Beg your pardon: Andover


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Posted Online: July 05, 2013, 6:02 pm
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To clarify and correct the Andover Village Board story that appeared in Tuesday's editions:

-- During the board's discussion about increasing water rates above the $45 per quarter minimum now in force, several figures were mentioned. The possible $5 per quarter increase reported in the story is but the highest of several discussed. Mayor David Crippen said the board will ask the Rural Water Association, of which the village is a member, to provide analysis the village will use to determine what if any increase will be proposed.

-- During the discussion of a hayrack, the board, in fact, did not agree to consider buying it.

-- The village building inspector is not authorized to impound animals or to enter homes believed to be in violation of ordinances setting the maximum number of pets, the mayor said.



















 



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  Today is Monday, Sept. 22, the 265th day of 2014. There are 100 days left in the year.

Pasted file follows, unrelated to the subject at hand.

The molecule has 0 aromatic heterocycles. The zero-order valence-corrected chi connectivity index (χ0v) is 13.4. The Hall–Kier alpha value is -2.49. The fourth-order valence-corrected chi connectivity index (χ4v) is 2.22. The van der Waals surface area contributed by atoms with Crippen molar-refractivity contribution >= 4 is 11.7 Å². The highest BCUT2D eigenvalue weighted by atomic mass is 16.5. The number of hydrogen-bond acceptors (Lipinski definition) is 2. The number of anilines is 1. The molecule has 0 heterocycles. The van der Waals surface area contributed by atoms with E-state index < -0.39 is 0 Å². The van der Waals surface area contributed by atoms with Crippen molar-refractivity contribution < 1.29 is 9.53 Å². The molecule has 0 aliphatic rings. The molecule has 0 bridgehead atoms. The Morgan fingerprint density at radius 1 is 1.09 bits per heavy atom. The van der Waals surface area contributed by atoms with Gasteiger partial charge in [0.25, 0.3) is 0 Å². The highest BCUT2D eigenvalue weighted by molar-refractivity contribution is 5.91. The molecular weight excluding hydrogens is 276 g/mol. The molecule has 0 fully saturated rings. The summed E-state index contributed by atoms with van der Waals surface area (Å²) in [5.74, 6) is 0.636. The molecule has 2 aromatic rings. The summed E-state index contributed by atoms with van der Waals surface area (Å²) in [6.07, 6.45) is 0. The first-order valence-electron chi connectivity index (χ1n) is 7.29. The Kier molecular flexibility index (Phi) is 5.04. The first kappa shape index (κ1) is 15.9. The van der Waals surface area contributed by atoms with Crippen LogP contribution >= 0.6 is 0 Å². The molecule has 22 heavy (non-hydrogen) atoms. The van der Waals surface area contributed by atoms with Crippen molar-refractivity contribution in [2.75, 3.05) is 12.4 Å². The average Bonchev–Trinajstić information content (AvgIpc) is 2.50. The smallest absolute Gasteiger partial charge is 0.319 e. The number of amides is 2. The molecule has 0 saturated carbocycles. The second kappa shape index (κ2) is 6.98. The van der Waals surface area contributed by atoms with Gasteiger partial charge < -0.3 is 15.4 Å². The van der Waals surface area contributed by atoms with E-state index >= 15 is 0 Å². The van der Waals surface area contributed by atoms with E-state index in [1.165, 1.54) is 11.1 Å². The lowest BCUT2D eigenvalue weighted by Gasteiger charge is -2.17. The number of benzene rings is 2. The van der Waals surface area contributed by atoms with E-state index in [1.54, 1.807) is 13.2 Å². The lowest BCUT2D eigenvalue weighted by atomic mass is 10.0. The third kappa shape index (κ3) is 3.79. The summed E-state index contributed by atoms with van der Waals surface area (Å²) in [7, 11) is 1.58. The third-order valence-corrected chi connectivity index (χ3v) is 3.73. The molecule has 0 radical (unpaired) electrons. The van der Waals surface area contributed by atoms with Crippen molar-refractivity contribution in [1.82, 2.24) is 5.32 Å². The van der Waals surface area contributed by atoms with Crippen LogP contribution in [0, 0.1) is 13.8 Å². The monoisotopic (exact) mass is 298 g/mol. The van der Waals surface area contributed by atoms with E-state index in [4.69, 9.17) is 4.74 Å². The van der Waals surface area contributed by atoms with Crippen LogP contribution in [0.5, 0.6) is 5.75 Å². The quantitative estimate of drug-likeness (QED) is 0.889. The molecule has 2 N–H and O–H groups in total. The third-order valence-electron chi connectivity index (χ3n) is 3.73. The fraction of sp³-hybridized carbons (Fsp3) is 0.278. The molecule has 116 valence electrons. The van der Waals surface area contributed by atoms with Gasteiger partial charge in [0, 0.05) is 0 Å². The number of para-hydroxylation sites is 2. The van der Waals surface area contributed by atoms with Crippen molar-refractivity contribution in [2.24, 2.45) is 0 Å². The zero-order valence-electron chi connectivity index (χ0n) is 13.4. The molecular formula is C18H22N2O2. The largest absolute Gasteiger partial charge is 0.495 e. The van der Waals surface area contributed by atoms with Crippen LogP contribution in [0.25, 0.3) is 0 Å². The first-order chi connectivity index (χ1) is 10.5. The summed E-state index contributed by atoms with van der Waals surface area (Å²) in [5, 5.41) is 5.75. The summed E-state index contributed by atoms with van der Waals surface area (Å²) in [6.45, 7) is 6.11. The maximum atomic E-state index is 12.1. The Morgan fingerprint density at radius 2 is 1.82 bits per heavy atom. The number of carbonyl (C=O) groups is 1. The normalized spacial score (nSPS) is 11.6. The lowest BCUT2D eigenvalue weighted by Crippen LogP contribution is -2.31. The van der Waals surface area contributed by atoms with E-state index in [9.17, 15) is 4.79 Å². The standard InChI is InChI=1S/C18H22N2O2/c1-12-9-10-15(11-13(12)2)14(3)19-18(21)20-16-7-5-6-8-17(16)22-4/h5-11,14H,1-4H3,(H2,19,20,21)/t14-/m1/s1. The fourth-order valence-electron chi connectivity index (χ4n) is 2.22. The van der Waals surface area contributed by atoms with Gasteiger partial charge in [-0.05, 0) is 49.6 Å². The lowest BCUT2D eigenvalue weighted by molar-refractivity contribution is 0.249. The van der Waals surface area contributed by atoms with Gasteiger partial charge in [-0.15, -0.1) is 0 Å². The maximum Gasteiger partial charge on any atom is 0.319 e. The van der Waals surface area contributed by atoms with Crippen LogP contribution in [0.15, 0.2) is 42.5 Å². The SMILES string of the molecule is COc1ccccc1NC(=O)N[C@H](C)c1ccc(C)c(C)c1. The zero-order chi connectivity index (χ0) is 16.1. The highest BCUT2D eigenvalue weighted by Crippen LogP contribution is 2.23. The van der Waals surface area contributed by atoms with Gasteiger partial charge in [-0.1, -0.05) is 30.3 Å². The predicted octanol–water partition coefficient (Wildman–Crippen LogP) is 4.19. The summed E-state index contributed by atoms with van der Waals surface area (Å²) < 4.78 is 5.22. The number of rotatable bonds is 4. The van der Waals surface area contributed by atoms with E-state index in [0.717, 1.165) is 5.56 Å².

1864 -- 150 years ago: The board of education has granted Thursday as a holiday for the children, with the expectation that parents who desire to have their children attend the Scott County Fair will do so on that day and save irregularity the rest of the week.
1889 -- 125 years ago: The guard fence around the new cement walk at the Harper House has been removed. The blocks are diamond shape, alternating in black and white.
1914 -- 100 years ago: The Rev. R.B. Williams, former pastor of the First Methodist Church, Rock Island, was named superintendent of the Rock Island District.
1939 -- 75 years ago: Abnormally high temperatures and lack of rainfall in Illinois during the past week have speeded maturing of corn and soybean crops.
1964 -- 50 years ago: Installation of a new television system in St. Anthony's Hospital, which includes a closed circuit channel as well as the three regular Quad-Cities channels, has been completed and now is in operation.
1989 -- 25 years ago: When the new Moline High School was built in 1958, along with it were plans to construct a football field in the bowl near 34th Street on the campus. Wednesday afternoon, more than 30 years later, the Moline Board of Education Athletic Board sent the ball rolling toward the possible construction of that field by asking superintendent Richard Hennigan to take to the board of education a proposal to hire a consultant.






(More History)